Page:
Perhaps the biggest lesson from our reporting is that the colleges with higher rates of success simply seem to have been trying harder for longer. They collect more data and use it to remove hurdles for students. They deepen students’ connections to other people on campus, including their classmates, professors and advisers. “A lot of it seems like it’s attention to detail in catering to students,” said Leebo Tyler, a recent graduate of Troy University, an Alabama school with a higher-than-expected graduation rate.

Another important factor involves student living. At colleges where more students live on campus, graduation rates tend to be higher. “Living on campus puts you so much closer to all of the resources that are accessible to you,” said Jessica Burley, who graduated this year from the College at Brockport, a SUNY school, with a double major in criminal justice and sociology. As Kim Wilcox, the chancellor at California, Riverside, said, “It’s harder to fall through the cracks.”

Building dorms costs money, as do many strategies that help students succeed. We found that colleges that spend more money on students also tend to outperform their expected graduation rates. Unfortunately, most states have reduced per-student funding over the past decade, and some of them have done so sharply.  Several states with particularly low average graduation rates, like Arkansas, Missouri and Nevada, also spend relatively little on higher education.

The most effective way for colleges to spend money may be to give it to students — not just to pay for tuition but also to cover living expenses. Research has found that financial aid tends to lift graduation rates, said Ben Castleman, an education professor at the University of Virginia. Affordability is “probably the biggest factor” prompting dropouts, he said. One strategy involves expanding the definition of financial aid to help students with unexpected problems, like a broken-down car or a laid-off parent, that can lead them to leave campus. La Verne has set aside $1 million next year for seniors who encounter a financial hurdle. North Carolina Central has a similar program to help students complete their “last mile.”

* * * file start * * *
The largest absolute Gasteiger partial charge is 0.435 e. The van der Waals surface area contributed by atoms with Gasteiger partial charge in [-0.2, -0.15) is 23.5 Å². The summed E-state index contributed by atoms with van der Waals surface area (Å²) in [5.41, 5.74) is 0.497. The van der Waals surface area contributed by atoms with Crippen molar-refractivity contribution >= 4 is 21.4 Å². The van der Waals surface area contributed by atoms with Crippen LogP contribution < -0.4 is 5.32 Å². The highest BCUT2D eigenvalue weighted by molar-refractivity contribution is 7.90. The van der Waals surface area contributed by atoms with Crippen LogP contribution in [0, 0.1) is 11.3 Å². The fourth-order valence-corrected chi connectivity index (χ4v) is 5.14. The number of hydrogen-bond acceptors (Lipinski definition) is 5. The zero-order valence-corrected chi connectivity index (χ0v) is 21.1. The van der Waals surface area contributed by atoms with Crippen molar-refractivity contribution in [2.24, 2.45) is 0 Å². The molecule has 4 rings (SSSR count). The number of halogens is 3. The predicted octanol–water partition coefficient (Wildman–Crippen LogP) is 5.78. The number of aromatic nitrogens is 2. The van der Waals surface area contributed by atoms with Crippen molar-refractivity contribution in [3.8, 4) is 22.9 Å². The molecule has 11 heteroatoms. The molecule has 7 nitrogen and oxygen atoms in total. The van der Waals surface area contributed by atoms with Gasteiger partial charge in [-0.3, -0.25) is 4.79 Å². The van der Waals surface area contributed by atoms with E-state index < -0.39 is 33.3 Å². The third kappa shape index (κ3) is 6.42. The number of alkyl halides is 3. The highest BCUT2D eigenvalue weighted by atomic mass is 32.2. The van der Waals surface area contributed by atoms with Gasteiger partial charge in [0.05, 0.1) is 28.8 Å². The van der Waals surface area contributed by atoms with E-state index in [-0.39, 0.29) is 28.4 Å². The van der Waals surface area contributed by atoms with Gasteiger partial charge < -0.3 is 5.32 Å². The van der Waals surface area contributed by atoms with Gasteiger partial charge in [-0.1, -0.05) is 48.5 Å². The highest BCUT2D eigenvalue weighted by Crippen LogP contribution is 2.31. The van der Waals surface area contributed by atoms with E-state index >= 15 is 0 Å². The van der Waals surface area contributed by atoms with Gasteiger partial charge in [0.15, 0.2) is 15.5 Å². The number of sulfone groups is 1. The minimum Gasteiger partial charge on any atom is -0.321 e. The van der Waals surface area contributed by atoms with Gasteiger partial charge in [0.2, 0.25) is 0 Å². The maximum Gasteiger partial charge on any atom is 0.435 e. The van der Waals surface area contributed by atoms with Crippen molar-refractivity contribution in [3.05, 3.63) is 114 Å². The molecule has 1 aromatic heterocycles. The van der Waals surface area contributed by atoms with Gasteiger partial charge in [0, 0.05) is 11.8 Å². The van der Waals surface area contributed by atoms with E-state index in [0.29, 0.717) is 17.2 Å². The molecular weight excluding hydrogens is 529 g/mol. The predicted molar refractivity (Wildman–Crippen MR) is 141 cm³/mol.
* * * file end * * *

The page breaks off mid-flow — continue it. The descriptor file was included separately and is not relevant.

But some colleges succeed despite modest budgets. Troy is one example. It spends less than half as much on students as a typical flagship state university. The secret, administrators say, is to teach students how to be college students. Hal Fulmer, Troy’s dean of undergraduate studies, offers a sports analogy: If you ask an NFL rookie “what the biggest difference is between college and the NFL, that rookie will say, ‘The speed of the game,’” Fulmer said. “The biggest challenge from high school to college is the speed of the game.”

In college, students face many more decisions — about what to study, where to eat, when to sleep — than in high school. To help, Troy improved its advising system. The student-support center, Fulmer said, used to be seen as “the center for students with problems.” He instead wants it to be like a kitchen table, a safe place where students can go to get encouragement and sometimes tough love.

The University of Houston has long underperformed on graduation rates. But Houston’s president, Renu Khator, has made lifting its rate a “no-excuse priority.” Over the last decade, Houston’s six-year graduation rate has risen almost 20 percentage points, to more than 65%. That’s still low, given its student body.  And some of the increase stems from the fact that Houston now enrolls better-prepared students.  But the university has made concerted efforts to reduce dropouts, including encouraging students to take a full load of classes and being more proactive about helping those who show signs of struggling.

Houston happens to be in a region, encompassing Texas, Oklahoma, Arkansas and Louisiana, where high dropout rates are the norm. This pattern may stem in part from factors beyond the colleges’ control — and factors that our analysis didn’t take into account. Perhaps high school students in this region are disadvantaged in ways that their SAT scores, income, race and other demographic data do not fully capture. But that’s very unlikely to be the entire explanation.

Houston’s recent progress is encouraging because it shows that poor performance is not inevitable. When college leaders, in any region, decide they’re no longer willing to accept subpar graduation rates, they can do something about it.